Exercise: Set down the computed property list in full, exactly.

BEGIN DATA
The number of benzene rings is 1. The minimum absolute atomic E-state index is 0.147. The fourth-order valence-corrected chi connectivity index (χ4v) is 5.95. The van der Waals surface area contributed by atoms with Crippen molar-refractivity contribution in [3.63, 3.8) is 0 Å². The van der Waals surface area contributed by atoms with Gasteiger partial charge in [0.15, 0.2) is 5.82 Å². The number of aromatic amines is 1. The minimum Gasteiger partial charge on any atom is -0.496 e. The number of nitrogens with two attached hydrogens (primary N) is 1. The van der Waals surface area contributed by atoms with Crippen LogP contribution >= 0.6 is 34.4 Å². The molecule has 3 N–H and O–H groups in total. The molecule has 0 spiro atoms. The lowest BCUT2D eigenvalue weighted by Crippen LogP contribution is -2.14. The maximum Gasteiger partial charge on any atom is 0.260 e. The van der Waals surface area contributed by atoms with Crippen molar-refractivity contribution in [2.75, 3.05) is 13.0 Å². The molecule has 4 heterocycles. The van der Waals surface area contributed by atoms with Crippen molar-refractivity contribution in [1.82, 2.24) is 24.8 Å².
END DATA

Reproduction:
The number of benzene rings is 1. The minimum absolute atomic E-state index is 0.147. The fourth-order valence-corrected chi connectivity index (χ4v) is 5.95. The van der Waals surface area contributed by atoms with Crippen molar-refractivity contribution in [3.63, 3.8) is 0 Å². The van der Waals surface area contributed by atoms with Gasteiger partial charge in [0.15, 0.2) is 5.82 Å². The number of aromatic amines is 1. The minimum Gasteiger partial charge on any atom is -0.496 e. The number of nitrogens with two attached hydrogens (primary N) is 1. The van der Waals surface area contributed by atoms with Crippen LogP contribution >= 0.6 is 34.4 Å². The molecule has 3 N–H and O–H groups in total. The molecule has 0 spiro atoms. The lowest BCUT2D eigenvalue weighted by Crippen LogP contribution is -2.14. The maximum Gasteiger partial charge on any atom is 0.260 e. The van der Waals surface area contributed by atoms with Crippen molar-refractivity contribution in [2.75, 3.05) is 13.0 Å². The molecule has 4 heterocycles. The van der Waals surface area contributed by atoms with Crippen molar-refractivity contribution in [1.82, 2.24) is 24.8 Å².